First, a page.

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When you encode a code point to code units based on UTF-8, then if the code point fits on 7 bits, the most significant bit is set to zero so that it tells you it is a character which is stored on 1 byte (or more precisely 7 bits).

If the codepoint occupies more than 7 bits, then the number of leading one bits of the first byte tell you how many code units constitute that given code point. According to the specification this sequence of one bits is always followed by a sigle zero bit which terminates it and therefore separates it from the start of the code point.

I have specific questions, please answer separately.

1) If the first byte makes it crystal clear how many bytes you should read for the codepoint, why is it that the first 2 bits of every continuation byte are set to “10”? Why are they necessary if you know exactly how many bytes are there? They seem to be wasting precious space.

2) The second question is what are the theoretical limits of UTF-8? Due to compatibility reasons, UTF-8 will always encode to a maximum of 4 code units. But others say that theoretically it is capable of encoding code points to up to 7 code units, which means that the first byte does not contain any of the code point bits. It is 7 one bits followed by the terminating zero. But if we start to make theories, then we could say UTF-8 could encode to an arbitrary amount of code units too if we did not limit the size indication to the first byte. For example the 52-bit nonexistent code point 0x8000000000000 could be stored as follows:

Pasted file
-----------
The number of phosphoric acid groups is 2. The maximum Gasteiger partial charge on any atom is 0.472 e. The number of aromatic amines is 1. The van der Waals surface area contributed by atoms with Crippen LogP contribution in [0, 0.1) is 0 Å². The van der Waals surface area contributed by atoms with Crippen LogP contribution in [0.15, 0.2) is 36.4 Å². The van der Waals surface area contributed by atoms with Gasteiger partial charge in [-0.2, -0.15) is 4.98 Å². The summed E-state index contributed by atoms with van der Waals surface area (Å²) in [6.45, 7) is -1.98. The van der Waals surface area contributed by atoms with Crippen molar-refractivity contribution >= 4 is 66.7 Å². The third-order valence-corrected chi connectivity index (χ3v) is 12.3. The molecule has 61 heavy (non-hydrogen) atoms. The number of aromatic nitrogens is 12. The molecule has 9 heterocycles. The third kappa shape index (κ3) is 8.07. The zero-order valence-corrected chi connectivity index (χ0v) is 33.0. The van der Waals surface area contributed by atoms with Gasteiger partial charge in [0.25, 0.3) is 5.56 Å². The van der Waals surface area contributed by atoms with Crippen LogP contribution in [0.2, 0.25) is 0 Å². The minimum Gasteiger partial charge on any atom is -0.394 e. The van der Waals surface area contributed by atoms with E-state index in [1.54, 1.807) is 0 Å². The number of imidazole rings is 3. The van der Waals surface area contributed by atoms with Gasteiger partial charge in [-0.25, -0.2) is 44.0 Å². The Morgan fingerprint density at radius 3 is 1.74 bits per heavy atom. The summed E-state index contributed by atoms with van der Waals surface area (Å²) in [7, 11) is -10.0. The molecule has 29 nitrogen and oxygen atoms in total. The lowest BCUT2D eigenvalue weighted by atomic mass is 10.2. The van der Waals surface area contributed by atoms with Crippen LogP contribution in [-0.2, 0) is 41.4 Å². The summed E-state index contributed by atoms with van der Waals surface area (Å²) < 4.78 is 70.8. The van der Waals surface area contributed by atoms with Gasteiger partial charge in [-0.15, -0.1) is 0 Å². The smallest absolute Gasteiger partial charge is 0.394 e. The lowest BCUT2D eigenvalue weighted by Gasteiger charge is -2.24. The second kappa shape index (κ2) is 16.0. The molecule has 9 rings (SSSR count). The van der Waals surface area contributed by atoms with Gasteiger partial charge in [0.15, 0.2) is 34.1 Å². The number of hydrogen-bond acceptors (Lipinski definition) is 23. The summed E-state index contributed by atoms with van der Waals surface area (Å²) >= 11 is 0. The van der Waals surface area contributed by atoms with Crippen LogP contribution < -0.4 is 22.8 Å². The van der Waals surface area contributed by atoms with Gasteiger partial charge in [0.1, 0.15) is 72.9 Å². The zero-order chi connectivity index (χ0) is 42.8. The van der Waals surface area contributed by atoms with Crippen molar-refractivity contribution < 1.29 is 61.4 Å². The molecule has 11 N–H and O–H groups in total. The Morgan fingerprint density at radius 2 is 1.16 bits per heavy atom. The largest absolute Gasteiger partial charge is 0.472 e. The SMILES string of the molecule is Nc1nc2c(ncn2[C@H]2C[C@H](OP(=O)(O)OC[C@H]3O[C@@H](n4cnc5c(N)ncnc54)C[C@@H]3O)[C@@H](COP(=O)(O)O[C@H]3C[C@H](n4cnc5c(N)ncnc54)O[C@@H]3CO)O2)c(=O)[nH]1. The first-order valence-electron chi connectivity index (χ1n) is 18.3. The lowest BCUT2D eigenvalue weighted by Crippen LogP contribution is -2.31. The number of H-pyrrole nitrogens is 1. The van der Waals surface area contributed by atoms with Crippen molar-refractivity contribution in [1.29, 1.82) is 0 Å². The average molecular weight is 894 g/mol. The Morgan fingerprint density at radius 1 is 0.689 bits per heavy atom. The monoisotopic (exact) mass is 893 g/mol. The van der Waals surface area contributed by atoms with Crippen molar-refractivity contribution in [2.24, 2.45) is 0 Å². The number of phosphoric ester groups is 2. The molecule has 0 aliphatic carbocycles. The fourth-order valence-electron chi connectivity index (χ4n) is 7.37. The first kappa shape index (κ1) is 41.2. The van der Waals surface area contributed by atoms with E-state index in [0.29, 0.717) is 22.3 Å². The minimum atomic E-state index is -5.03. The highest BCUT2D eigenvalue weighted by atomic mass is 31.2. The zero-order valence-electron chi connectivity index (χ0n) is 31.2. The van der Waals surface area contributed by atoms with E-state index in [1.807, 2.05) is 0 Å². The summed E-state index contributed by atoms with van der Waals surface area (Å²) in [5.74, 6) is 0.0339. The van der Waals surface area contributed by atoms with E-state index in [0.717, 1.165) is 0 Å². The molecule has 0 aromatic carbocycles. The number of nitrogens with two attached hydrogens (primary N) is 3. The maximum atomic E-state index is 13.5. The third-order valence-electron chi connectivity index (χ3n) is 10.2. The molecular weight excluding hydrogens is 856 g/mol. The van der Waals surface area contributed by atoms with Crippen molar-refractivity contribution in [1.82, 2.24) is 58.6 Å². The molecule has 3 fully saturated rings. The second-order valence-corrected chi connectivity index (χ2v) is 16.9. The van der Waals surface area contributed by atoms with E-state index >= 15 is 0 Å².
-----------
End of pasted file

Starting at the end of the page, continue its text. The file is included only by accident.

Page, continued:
1111 1111 - 1100 1000 1000 0000 - 1000 0000 1000 0000 - 1000 0000 1000 0000 - 1000 0000 1000 0000 - 1000 0000

This would mean that this character is stored on 10 bytes.

  • 1
    I think your second point is hypothetically possible. In addition, we don't have to keep to the same 11111111 pattern, we don't have to extend it one bit at a time, and we don't have to have that mean extending the data only one byte a a time. All that is technically required is to be able to positively differentiate between forms and there's lots of approaches for that, plus, different approaches can be mixed within a single code. – Erik Eidt Nov 15 at 22:23
  • Your second point may be correct but it is moot. The purpose of UTF-8 is to encode Unicode. By anyone's wildest imagination there will never be enough characters in the universe to need a second byte for the mapping part. So stating "the first byte will tell you the number of bytes" is correct as far as UTF-8 will ever be concerned. And considering the current state of the Unicode standard, a maximum of four bytes must suffice. – Martin Maat Nov 17 at 7:18
  • @Martin: Yes, there are over a million code points. But there are many many more possible characters, because characters can be made of several code points. And there is a slow progress to string libraries that natively handle characters which may consist of multiple code points. There are emojis already that are made of ten or more code points. – gnasher729 Nov 17 at 12:26
  • Before reading this question I did not really know what code points were. I assumed it was just a fancy word for the binary encoding behind a character. Which I then learned is basically correct but here's someone who explains it well: stackoverflow.com/questions/27331819/… – Martin Maat Nov 17 at 18:22